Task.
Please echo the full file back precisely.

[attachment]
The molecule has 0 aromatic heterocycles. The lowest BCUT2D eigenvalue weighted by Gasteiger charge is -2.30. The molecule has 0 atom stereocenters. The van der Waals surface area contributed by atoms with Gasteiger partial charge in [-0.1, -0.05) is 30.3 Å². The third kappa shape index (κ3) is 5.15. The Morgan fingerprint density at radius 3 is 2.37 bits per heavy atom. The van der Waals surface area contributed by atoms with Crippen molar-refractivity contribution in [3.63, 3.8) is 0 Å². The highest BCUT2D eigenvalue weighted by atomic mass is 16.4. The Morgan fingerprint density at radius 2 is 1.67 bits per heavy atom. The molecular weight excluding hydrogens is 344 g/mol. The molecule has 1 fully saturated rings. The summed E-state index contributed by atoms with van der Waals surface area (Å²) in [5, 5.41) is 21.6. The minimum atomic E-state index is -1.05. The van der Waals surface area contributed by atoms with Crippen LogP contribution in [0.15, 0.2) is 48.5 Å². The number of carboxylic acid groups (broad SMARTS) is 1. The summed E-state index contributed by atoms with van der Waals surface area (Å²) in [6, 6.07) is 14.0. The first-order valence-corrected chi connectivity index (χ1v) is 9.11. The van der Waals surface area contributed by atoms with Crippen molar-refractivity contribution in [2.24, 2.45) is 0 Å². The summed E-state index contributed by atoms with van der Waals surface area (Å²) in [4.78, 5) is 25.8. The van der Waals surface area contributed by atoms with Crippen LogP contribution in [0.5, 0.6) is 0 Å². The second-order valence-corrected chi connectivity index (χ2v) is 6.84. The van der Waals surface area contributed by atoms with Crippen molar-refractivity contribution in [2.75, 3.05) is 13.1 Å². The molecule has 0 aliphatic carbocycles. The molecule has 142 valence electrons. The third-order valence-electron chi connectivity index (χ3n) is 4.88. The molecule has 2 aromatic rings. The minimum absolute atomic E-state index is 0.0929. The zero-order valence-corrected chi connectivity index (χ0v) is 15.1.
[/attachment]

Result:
The molecule has 0 aromatic heterocycles. The lowest BCUT2D eigenvalue weighted by Gasteiger charge is -2.30. The molecule has 0 atom stereocenters. The van der Waals surface area contributed by atoms with Gasteiger partial charge in [-0.1, -0.05) is 30.3 Å². The third kappa shape index (κ3) is 5.15. The Morgan fingerprint density at radius 3 is 2.37 bits per heavy atom. The van der Waals surface area contributed by atoms with Crippen molar-refractivity contribution in [3.63, 3.8) is 0 Å². The highest BCUT2D eigenvalue weighted by atomic mass is 16.4. The Morgan fingerprint density at radius 2 is 1.67 bits per heavy atom. The molecular weight excluding hydrogens is 344 g/mol. The molecule has 1 fully saturated rings. The summed E-state index contributed by atoms with van der Waals surface area (Å²) in [5, 5.41) is 21.6. The minimum atomic E-state index is -1.05. The van der Waals surface area contributed by atoms with Crippen LogP contribution in [0.15, 0.2) is 48.5 Å². The number of carboxylic acid groups (broad SMARTS) is 1. The summed E-state index contributed by atoms with van der Waals surface area (Å²) in [6, 6.07) is 14.0. The first-order valence-corrected chi connectivity index (χ1v) is 9.11. The van der Waals surface area contributed by atoms with Crippen molar-refractivity contribution in [2.24, 2.45) is 0 Å². The summed E-state index contributed by atoms with van der Waals surface area (Å²) in [4.78, 5) is 25.8. The van der Waals surface area contributed by atoms with Crippen LogP contribution in [0.5, 0.6) is 0 Å². The second-order valence-corrected chi connectivity index (χ2v) is 6.84. The van der Waals surface area contributed by atoms with Crippen molar-refractivity contribution in [2.75, 3.05) is 13.1 Å². The molecule has 0 aliphatic carbocycles. The molecule has 142 valence electrons. The third-order valence-electron chi connectivity index (χ3n) is 4.88. The molecule has 2 aromatic rings. The minimum absolute atomic E-state index is 0.0929. The zero-order valence-corrected chi connectivity index (χ0v) is 15.1.